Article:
Teacher training applicants down on 2014 figures, UCAS figures show

The number of recruits to teacher training programmes are more than 5,000 down in comparison to this time last year, UCAS figures show.

And subjects such as business studies, English, geography and maths are facing teacher shortages, according to research by one expert.

Professor John Howson, who runs job website TeachVac, said London and surrounding areas such as the south east and the east of England are facing a fast-approaching crisis, with almost four teaching vacancies per school in the capital.

This is heading rapidly towards 2002 figures when London schools were at their worst crisis in recent history.

UCAS figures for April 2015, show there were 5,260 fewer people applying for teacher training positions than there was in the same month last year.

Using government projections for initial teacher training places against number of jobs advertised, Prof Howson predicts subjects such as business studies facing a shortage.

He said: “At the other end of the scale, there seems to be a shortage of vacancies for physical education teachers. This is a subject that regularly over-recruits on training targets. If, because of over recruitment, some students have acquired extra tuition fee debt, but little chance of securing a teaching post, thought should be given to reducing recruitment next year.”

Professor Chris Husbands, director of the Institute of Education, said an extra 490,000 school places are needed over the next few years, which increases the demand for teachers.

He said this, mixed with the pressures on graduate recruitment as the economy recovers, was a “developing crisis”.

Prof Husbands said: “Without teachers, you can more or less give up on any education reform you care to think of.”

He said plans to teach maths and English up to the age of 18 came with its own problems. He said: “The idea… is excellent, but, you need maths and English teachers to do it.

“The Conservative party manifesto promises 17,500 extra maths and science teachers over the next parliament. That is excellent and at face value looks like a 100 per cent increase.

“Where these are going to come from is, of course, a different matter. I’m not making a party political point here: it is a point about politicians’ promises.

“And, School Direct has been a nightmare, really. We had a pretty good teacher supply system – we have not had to send children home for 15 years for lack of teachers. It was centrally planned and a bit clunky and not ideal, but it largely worked.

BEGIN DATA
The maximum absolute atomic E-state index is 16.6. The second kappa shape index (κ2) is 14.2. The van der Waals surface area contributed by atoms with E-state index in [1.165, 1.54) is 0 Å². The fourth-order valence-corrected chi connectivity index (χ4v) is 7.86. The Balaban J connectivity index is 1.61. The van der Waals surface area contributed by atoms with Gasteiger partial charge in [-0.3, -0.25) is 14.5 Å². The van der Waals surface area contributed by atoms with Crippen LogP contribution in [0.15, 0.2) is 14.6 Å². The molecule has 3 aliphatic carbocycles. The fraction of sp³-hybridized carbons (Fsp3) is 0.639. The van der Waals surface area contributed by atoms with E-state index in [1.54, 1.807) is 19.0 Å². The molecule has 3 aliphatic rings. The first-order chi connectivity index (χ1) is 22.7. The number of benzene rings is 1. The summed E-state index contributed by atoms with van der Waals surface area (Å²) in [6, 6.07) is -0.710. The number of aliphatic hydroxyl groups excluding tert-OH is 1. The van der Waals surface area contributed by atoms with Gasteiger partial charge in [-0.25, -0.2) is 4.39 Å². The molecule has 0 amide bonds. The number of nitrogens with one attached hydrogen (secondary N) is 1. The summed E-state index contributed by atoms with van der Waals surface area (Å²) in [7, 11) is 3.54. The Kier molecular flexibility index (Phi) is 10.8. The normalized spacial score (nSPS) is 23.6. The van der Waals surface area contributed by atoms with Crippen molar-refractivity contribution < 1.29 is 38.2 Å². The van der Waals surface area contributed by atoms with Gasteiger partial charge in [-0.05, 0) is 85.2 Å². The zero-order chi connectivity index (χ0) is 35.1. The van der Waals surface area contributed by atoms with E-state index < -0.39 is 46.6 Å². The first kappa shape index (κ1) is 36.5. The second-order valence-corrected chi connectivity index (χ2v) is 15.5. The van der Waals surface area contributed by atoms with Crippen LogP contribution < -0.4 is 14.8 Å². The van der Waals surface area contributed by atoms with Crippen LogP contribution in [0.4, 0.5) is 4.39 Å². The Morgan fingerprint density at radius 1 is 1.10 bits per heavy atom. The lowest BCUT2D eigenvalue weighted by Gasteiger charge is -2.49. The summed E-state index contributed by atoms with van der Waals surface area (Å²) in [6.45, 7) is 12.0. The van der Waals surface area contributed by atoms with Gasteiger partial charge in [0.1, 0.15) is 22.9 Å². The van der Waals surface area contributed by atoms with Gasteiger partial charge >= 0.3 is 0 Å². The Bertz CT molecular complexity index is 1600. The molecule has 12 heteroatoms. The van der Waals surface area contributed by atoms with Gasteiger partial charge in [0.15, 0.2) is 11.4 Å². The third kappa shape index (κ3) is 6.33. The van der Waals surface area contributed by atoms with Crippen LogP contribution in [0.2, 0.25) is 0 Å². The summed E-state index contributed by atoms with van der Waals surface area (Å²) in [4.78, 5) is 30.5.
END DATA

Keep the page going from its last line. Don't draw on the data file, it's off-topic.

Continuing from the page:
“In the 2011 education act the government abolished the responsibility of the secretary of state to secure sufficient teacher supply, and the transfer of places from HE, which generally filled about 85 per cent of its places, to School Direct, which has filled at most about 60 per cent of places, has seen a further problem.”

James Darley, Teach First’s head of recruitment, said applications are down this year by about 20 per cent. Last year, they had 1,426 hires from a pool of 9,047 applicants, while this year Teach First expects about 8,000 applicants and will hire 1,725 people.

He said: “Applications are down, but the flip side is that quality is up. I have worked in graduate recruitment for 17 years and with Teach First for 11 years and it is going to be very hard over the next few years to get graduates into teaching.”

Your thoughts

Leave a Reply

Your email address will not be published.


  1. Andrew Stanley

    There will inevitably be a teacher supply crisis. In addition to the factors cited, another may well be an unintended consequence of the EBacc and Progress8 measures. If your subject isn’t on the ‘approved’ list, why would you risk more debt to train for what might be deemed low status and disposable? The plans for more Maths and Physics teachers are also likely to fail as STEM graduates are eminently employable elsewhere – anticipating the problem, the finance sector is already snapping up potential graduates after A Levels for Degree level apprenticeships. One other thing to keep an eye on, will be the cancelling of Further Maths and Physics A Level groups, as schools, especially all the academies that set up small sixth forms, grapple with 16-19 funding cuts alongside the pension contribution gap.

  2. Very scary statistics here – not helped by unrealistic teaching expectations driven by OFSTED which leads to rapid turnover/teachers leaving profession.
    Also not surprising to see TF numbers down (I make it 12% not 20% btw) in economic recovery but they don’t help themselves – was in Newcastle Uni recently and their recruitment material was all about someone who got a job with Aldi after TF!

  3. David-Paul Newton-Scott

    I have been trying for years to get any of the schools I have worked at to put me through the Assessment Only Route to QTS beating my head against a brick wall. Schools are happy to moan about the problem but will not lift a finger to do anything about it. During the recession they could just reach out and grab another one, this ones split pass me another teacher, utter contempt for those of us who are passionate about teaching and actually care about the kids. Well the times they are a changing get on with it.

  4. Mrs J Brown

    A question for you. My daughter was expecting to start a Primary PGCE Course this September. After an appeal for noisy test conditions at a test centre was not accepted as a reason for her being two questions short for her numeracy test and everything else completed, she was told she would have to wait two further years to apply again. You can understand her deep disappointment at having to wait a further two years. Her desire to start her teaching career must have felt like a severe penalty. Do you think re-application for a PGCE course should be available to graduates for the following year and not for two whole years?